They never existed
Others argue that the prerequisites for the establishment of life, or at least complex life, are rare in the universe. For example, the Rare Earth hypothesis (see section above) implies that the existence of complex life on Earth required a series of seemingly improbable events to coincide, such as the existence of a large satellite body like the Moon, which through gravitational effects could stimulate the tides, which in turn are posited as being necessary for the evolution of complex life. Lending some support to this hypothesis is the leading scientific theory for the creation of the Moon, the Giant impact theory, which posits that the Moon was formed as the result of a singular occurrence, whereby a body of a certain mass struck Earth at just the right angle and velocity to carve off sufficient material, which would eventually enter stable orbit and form the Moon. Some consider that the improbability of the occurrence of such an event is magnified by the relative proximity of the massive planets to the inner solar system (too far and the impact rate greatly increases for the inner planets; too close and their orbits are greatly disrupted). The likelihood of complex life evolving as a result of the conjunction of all these events and effects is seen by supporters of the Rare Earth hypothesis as being so unlikely that the evolution of complex life elsewhere must be exceedingly rare.
Although it is possible that complex life may evolve through other mechanisms, the Rare Earth Hypothesis posits that the prerequisites of life as we know it seem to be rare. Bolstering this is the fact that in the extremely long history of life on the Earth only one sentient species has evolved that has the capability of space flight and developing technologies such as radio. So, even when conditions for complex life exist there does not appear (based on the only evidence we have) to be any inevitability that a sentient space-faring species will develop. However it cannot be conclusively proved or disproved, without a survey of the entire Cosmos, that the conditions which are believed responsible for the evolution of complex life on Earth have not occurred elsewhere.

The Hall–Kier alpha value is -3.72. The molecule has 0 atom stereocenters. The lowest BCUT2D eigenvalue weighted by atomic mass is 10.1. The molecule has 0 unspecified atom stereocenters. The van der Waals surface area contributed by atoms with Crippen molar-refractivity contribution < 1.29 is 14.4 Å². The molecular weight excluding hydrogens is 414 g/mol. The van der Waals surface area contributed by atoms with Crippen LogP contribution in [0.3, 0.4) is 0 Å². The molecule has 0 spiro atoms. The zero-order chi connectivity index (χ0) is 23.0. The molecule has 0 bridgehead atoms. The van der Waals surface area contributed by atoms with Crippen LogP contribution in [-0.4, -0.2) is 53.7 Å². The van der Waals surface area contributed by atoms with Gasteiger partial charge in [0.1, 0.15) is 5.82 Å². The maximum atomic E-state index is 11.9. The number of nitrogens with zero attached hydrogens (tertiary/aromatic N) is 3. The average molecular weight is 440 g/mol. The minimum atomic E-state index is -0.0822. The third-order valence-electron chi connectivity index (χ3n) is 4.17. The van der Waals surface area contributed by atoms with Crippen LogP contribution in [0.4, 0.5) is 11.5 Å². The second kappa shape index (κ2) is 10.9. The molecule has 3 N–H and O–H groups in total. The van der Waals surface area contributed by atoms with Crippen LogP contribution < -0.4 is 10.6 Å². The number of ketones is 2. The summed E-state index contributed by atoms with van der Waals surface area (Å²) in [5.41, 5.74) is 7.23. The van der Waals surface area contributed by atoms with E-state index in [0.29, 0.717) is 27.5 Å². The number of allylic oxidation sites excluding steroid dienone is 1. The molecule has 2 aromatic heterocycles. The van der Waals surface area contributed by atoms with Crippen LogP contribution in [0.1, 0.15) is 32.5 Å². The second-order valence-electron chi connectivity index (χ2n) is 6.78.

It has also been proposed that even if the conditions for life are common, the probability of sentient life developing on more than one world is so vanishingly rare that in fact, such life has not yet developed outside our solar system. Further, it has been proposed that even if complex life is relatively common, such life may not be interested in the exploration of outer space or developing relevant technology such as radio.
Another possibility is that ice ages, comet or meteor impacts, supernovae, gamma ray bursts or other catastrophic planetary or galactic events are so common that they usually prevent life, let alone complex life, from evolving in the first place. Conversely, if evolution is sometimes aided or facilitated by such events, they may not occur at the right time or place, or at the right frequency.
An episode of the PBS television show 'Nova', entitled 'Death Star', discussed the hypothesis of physicist Arnon Dar regarding galactic sterilization due to gamma ray bursts.
Many views and hypotheses have been put forward to explain, solve, or otherwise address the paradox. The scientific method provides useful principles and tools to assess the validity of these ideas in their own right and their value relative to each other.
For example, by using Occam's Razor (which generally states that for a given phenomenon the explanation that has the fewest assumptions should be preferred over more complicated ones; also see reductionism), adherents to the premise of the Fermi paradox claim that the simplest explanation would be that we are the only species in our part of the Cosmos that relies on radio technology for communication.
If the Universe Is Teeming with Aliens... Where Is Everybody? by Stephen Webb (Copernicus Books; 2002) ISBN 0-387-95501-1
The Fermi paradox and related concepts in fiction
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Last updated: 10-29-2005 02:13:46